Projects & Activities
Dr. Clarence Maybee, Michael Flierl and Rachel Fundator have begun a new project this summer in which they are working with Purdue instructors to develop informed learning assignments. These assignments allow undergraduates to intentionally learn to use information sources at the same time as they are learning about course content, e.g., disciplinary concepts, theories, practices, etc.
The group is hosting two 1-day workshops this summer to work with instructors to create or revise assignments using the informed learning design. Grounded in the informed learning pedagogic model,1 informed learning design was developed by Dr. Maybee to guide the creation of assignments in which students intentionally learn to use information sources at the same time as they are learning course content. For example, students in a statistical literacy course who are learning about statistical concepts, may do so by applying those concepts to make sense of statistics reported in the popular press, or students studying local history may be asked to make a short documentary-style video in which they must learn to use archival materials to support their argument.
The newly created or redesigned informed learning assignments will be implemented in courses during the 2018-19 academic year. After the assignments are completed, Maybee, Flierl, and Fundator will interview students about their experiences with this new type of assignment.Project Participants
Tracy Grimm, University Archives and Special Collections
Jennifer Hall, Communications
Alex Isaacs, College of Pharmacy
Julius Keller, School of Aviation and Transportation Technology
Monica Miller, College of Pharmacy
Cara Putnum, Krannert School of Management
My new book, IMPACT Learning: Librarians at the Forefront of Change in Higher Education, describes how academic libraries can enable the success of higher education students by creating or partnering with teaching and learning initiatives that support meaningful learning through engagement with information. Since the 1970s, the academic library community has been advocating and developing programming for information literacy. This book discusses existing models, extracting lessons from Purdue University Libraries’ partnership with other units to create a campus-wide course development program, Instruction Matters: Purdue Academic Course Transformation (IMPACT), which provides academic libraries with tools and strategies for working with faculty and departments to integrate information literacy into disciplinary courses.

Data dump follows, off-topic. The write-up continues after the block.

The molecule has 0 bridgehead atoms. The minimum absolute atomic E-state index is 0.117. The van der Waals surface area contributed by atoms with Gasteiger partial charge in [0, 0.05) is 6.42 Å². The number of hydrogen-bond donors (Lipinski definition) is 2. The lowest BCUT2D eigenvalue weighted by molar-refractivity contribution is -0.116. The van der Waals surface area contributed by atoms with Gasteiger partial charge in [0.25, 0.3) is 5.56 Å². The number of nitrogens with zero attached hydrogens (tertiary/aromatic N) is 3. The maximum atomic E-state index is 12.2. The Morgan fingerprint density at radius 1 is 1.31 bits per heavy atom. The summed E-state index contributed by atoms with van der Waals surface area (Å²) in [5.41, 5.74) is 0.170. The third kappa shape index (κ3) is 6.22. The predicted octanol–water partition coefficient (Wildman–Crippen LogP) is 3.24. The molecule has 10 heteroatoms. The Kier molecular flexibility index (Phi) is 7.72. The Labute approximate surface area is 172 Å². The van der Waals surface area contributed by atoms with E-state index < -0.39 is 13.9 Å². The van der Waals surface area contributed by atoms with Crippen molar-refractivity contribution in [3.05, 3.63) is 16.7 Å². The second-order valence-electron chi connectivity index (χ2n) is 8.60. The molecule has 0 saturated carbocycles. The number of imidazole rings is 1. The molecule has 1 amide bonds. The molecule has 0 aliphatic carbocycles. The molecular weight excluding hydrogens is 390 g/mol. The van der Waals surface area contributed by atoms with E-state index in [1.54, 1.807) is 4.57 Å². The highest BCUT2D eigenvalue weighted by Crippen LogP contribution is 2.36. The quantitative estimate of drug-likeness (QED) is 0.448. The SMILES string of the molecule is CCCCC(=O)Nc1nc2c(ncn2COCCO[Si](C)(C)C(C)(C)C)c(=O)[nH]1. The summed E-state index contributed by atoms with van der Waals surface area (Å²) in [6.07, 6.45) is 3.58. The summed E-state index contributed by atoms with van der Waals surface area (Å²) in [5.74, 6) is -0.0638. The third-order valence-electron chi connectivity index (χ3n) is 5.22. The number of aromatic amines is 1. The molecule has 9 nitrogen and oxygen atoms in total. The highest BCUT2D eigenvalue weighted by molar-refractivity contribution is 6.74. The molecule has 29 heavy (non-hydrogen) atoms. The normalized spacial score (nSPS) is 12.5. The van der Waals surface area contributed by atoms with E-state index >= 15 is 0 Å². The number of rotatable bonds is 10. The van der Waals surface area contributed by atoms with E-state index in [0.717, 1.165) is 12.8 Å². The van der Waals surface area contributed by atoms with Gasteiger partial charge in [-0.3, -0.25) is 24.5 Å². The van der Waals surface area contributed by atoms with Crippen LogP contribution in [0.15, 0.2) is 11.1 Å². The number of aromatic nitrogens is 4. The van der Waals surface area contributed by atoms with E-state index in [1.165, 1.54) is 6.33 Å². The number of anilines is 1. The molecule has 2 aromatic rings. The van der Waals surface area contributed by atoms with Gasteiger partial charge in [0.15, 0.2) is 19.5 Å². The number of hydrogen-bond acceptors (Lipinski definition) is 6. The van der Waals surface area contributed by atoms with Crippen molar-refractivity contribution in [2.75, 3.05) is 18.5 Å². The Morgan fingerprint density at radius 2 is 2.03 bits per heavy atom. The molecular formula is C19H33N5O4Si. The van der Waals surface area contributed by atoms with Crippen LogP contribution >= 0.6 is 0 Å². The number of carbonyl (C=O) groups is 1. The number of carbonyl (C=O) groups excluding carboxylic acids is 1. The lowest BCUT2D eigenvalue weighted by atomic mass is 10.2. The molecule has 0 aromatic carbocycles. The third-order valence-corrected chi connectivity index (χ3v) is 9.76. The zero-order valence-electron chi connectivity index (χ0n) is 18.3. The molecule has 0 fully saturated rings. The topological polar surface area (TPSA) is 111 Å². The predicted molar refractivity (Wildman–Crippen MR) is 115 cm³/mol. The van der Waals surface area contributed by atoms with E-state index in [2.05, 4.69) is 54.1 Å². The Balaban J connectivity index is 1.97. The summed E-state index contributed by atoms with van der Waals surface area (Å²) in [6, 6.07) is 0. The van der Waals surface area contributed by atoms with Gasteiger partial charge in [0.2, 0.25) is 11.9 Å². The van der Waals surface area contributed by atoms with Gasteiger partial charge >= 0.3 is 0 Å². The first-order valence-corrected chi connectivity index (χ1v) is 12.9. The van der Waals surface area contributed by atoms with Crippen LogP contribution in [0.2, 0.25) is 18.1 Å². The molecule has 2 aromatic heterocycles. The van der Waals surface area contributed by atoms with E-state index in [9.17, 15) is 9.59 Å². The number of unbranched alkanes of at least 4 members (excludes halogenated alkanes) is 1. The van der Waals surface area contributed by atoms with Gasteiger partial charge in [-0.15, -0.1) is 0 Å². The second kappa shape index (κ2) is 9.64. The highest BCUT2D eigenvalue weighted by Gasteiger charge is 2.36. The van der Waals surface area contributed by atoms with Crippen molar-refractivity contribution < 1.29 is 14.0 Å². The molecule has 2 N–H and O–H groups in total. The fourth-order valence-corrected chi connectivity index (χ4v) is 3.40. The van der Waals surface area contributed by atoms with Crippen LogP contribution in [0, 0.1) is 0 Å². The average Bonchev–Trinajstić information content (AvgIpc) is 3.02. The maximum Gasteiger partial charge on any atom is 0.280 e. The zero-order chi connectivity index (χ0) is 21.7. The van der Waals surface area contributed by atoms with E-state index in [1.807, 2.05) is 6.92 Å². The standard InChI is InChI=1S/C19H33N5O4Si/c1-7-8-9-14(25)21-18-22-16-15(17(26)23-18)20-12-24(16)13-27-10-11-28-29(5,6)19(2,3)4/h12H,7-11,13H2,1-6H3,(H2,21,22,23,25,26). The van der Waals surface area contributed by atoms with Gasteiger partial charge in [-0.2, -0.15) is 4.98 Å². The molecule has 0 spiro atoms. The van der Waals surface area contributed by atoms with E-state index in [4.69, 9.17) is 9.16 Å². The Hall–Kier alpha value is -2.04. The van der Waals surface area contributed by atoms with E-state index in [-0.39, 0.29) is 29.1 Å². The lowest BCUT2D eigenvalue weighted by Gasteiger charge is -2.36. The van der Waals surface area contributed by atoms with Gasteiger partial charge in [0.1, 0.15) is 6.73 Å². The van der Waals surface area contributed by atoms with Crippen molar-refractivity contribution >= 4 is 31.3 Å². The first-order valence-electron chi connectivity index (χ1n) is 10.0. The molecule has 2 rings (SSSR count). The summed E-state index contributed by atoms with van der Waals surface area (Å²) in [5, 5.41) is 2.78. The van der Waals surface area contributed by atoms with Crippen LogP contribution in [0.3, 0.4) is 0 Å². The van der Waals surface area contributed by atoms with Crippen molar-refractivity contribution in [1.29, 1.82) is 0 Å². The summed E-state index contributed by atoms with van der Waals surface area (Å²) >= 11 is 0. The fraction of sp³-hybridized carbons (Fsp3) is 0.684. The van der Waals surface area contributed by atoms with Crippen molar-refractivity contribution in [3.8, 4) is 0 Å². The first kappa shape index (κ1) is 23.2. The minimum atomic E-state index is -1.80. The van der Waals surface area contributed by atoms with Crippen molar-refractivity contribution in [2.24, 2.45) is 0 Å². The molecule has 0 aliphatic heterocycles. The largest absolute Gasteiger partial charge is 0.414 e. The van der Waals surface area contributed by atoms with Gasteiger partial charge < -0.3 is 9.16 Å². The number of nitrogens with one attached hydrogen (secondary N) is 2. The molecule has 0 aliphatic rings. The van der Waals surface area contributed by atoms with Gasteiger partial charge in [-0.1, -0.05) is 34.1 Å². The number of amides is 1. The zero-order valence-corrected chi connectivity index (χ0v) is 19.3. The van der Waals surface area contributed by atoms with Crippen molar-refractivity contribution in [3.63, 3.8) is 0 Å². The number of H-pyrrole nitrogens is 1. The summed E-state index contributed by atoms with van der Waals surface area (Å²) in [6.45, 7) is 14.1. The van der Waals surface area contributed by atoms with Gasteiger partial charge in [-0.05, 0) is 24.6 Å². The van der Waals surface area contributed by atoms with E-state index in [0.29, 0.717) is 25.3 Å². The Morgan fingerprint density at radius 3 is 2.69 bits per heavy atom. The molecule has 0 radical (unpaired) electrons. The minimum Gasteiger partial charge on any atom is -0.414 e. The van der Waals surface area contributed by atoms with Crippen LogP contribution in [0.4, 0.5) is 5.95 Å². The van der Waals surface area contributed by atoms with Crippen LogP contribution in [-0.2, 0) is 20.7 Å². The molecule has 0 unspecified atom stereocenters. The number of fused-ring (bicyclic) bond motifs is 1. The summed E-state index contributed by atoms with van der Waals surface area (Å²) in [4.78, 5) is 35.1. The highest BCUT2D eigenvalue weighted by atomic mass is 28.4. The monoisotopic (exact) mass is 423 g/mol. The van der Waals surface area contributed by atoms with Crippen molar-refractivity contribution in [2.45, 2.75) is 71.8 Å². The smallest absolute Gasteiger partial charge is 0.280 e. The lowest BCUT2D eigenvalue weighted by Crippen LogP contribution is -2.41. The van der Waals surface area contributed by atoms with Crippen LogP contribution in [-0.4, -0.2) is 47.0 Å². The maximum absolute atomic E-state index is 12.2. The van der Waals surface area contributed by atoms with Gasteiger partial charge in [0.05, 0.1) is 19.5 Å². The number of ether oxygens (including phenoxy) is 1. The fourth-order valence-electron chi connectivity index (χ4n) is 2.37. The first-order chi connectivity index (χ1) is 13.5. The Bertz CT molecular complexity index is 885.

First two chapters available in Google Books
Order from Amazon
Academic librarians often collaborate closely with instructors to integrate information literacy into coursework. A new study is underway that uses phenomenography, a research methodology that reveals different ways people experience the same phenomenon, to investigate the experiences of librarians working with instructors in the IMPACT program to make changes in their courses.
Purdue Research Team:
Michael Flierl, Learning Design Specialist
Clarence Maybee, Information Literacy Specialist
Rachel Fundator, Information Literacy Instructional Designer
Michael Flierl, Learning Design Specialist, and Clarence Maybee, Information Literacy Specialist, presented at the fall meeting of the Association of Research Libraries (ARL) on October 4, 2017 in Washington, DC. Their presentation was part of a panel on the library impact on student success chaired by Damon Jaggers from Ohio State University. The panel also included presenters from the University of Minnesota and the Greater Western Library Association. Flierl and Maybee’s presentation, “Information Literacy, Motivation, and Learning,” shared initial findings from research they are conducting with Rachel Fundator, Information Literacy Instructional Designer, and Emily Bonem, an instructional developer with Purdue’s Center for Instructional Excellence. The research explores the relationship between information literacy, student motivation, and student grades in courses that were redesigned through the Instruction Matters: Purdue Academic Course Transformation (IMPACT) program. The study examined data from over 3,000 students in 102 course sections from courses from across several colleges. The results suggest that activities such as searching or formatting citations may be demotivating, while other information literacy activities, such as synthesizing information and communicating the results, are positively related to student motivation and grades. The findings have implications for the Libraries work with instructors to integrate information literacy into Purdue courses.
Wenjie Wu, Mingchu Cong, and their fellow group members worked in the HIKS Undergraduate Library to design a health app for a computer graphics course. They used one of the Libraries’ white boards to map out ideas and elements of their app design using a methodology introduced in class.